A sermon for Easter

A sermon on John 20:19-29 delivered to LaSalle Street Church on Easter Sunday, 4/17/22. This was the first of three sermons delivered by pastoral staff that day, each focusing on a different reaction to the resurrection. The manuscript is edited below for reading, and you can find it in the full service via this YouTube video.

You might recognize this image. Amber Bracken’s photo was all over the news a few weeks ago when it won the World Press Photo Award.

You might also know the context. Along a stretch of highway in British Columbia stands a row of small wooden crosses adorned with red dresses, just like this one. The crosses and dresses are a memorial to last year’s discovery of more than 200 child victims of Kamloops Indian Residential School, part of a system of schools established in the late 1800s by the Canadian government in partnership with the Catholic Church. The schools existed to remove Indigenous children from their homes and assimilate them into mainstream Canadian culture and Christianity. Thousands of children died at these schools across the country.

The crosses and dresses stand so that people will not forget what happened.

The gospel of John only mentions Thomas two other times. The first is in chapter 11, when Jesus told the disciples he planned to return to Judea. The disciples tried to talk him out of it because they were afraid of violent threats against Jesus. But Thomas understood that Jesus had made up his mind, so he told the other disciples, “Come on. Let’s go, so we can die with him” (v. 16).

The second is in chapter 14, when Jesus told the disciples that he was going ahead of them to prepare a place for them to live in relationship with God. Jesus told the disciples they knew the way. Thomas replied, “Lord, we don’t even know where you are going! How can we know the way?” (v. 5). It sounds a little like Thomas Merton’s Prayer of Abandonment. It’s a prayer that begins, “My Lord God, I have no idea where I am going.”

So here’s what we know about Thomas: (1) He was so devoted to Jesus that he was willing to follow him no matter what, even willing to die for him. And (2) he was this devoted to Jesus even though he didn’t see the whole picture; he didn’t know where Jesus was going. I don’t know about you, but to me that sounds a lot like faith.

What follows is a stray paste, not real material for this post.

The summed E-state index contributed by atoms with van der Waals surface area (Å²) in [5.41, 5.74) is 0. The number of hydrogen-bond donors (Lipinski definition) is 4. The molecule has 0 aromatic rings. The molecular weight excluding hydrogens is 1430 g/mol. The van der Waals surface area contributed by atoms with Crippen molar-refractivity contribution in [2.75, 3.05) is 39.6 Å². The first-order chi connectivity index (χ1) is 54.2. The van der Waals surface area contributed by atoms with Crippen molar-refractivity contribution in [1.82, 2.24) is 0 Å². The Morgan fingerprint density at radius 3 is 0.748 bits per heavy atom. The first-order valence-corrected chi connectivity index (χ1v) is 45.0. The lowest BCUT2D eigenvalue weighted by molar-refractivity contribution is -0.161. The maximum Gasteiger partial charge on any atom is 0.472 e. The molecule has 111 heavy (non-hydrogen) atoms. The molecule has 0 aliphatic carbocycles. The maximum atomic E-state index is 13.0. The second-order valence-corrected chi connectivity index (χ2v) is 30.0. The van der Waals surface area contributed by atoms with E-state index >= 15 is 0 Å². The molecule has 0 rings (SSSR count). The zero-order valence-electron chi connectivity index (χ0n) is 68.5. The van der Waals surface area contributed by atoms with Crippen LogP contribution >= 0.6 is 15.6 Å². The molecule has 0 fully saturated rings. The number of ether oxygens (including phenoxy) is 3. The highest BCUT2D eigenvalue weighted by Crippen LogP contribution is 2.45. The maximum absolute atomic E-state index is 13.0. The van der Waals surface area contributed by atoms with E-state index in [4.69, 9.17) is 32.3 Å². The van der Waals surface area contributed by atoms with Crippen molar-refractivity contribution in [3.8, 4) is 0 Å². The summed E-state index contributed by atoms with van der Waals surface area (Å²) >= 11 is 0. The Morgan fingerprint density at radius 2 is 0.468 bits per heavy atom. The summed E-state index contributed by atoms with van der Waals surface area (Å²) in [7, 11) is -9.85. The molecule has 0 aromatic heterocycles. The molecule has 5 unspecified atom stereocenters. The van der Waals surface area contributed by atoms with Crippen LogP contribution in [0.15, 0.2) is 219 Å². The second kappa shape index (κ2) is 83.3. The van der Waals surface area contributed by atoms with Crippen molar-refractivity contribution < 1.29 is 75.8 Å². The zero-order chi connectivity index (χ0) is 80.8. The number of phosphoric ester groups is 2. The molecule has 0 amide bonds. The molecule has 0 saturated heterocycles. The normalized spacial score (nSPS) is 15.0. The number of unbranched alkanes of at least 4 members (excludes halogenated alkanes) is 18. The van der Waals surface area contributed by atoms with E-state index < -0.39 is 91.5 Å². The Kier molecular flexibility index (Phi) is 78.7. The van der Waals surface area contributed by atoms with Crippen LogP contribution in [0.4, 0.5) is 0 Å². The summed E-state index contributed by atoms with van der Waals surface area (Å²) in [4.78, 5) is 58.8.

How do we make sense of Thomas’s doubt in John 20:19-29? In this story, Jesus appeared to most of the disciples on Resurrection Day, the day we celebrate today as Easter. But Thomas wasn’t there with them. When the disciples tried to tell him the good news, he didn’t believe them. He told them, “First, I must see the nail scars in his hands and touch them with my finger. I must put my hand where the spear went into his side. I will not believe unless I do this!” Did you catch that? He didn’t say, “I cannot believe.” He said, “I will not believe.”

It takes another week before Thomas has the chance to meet Jesus in person. Think of that, an entire week. An entire week of doubting and wondering, while all the other disciples are celebrating. What do you imagine was going through Thomas’s mind during that lonely week?

A friend of mine in Texas helped me understand the nature of Thomas’s doubt. Thomas loved Jesus and was willing to follow him anywhere. But then Jesus was tortured and humiliated. The authorities violently abused him. He died in public, and nobody stopped it. Here’s what I think was going through Thomas’s mind during that week, the longest week of his life: “I want to believe that Jesus is alive. But I can’t forget that Jesus was brutally wounded and killed. I want to believe this good news, but I will not believe it if it means the suffering wasn’t real, too. I will not forget what happened.”

Throughout this service—including at the end of this sermon right here—this church recites a refrain along with Christians all around the world. It’s very simple: The leader says, “Christ is risen.” And everyone else replies, “Christ is risen indeed.” That’s because we are celebrating! We’re celebrating the good news that our entire faith revolves around. But the death of Jesus was real, too, and when we say, “Christ is risen indeed,” we don’t forget what happened before that.

We don’t forget the precious, beloved people who might be missing from your Easter celebrations today. We don’t forget the victims of the violence against Ukraine. We don’t forget the victims of the violence committed against Indigenous people, including children, even the violence committed in the name of spreading the Christian faith. Don’t think for one second that anyone here is asking you to forget what happened.

Jesus meets Thomas in his doubt. Jesus patiently shows Thomas the wounds in his hand and in his side. It’s almost as if he is saying, “I am alive…and I don’t forget what happened, either.” Today we celebrate the resurrection of Jesus. We hope and trust that we might share in that resurrection, too. And we do so in the belief that Jesus suffers and grieves with us, whatever losses or hurts or doubts you carry today. That all belongs here, too.

As we march on together, we do not forget, but still we proclaim: Christ is risen. (Christ is risen, indeed.)

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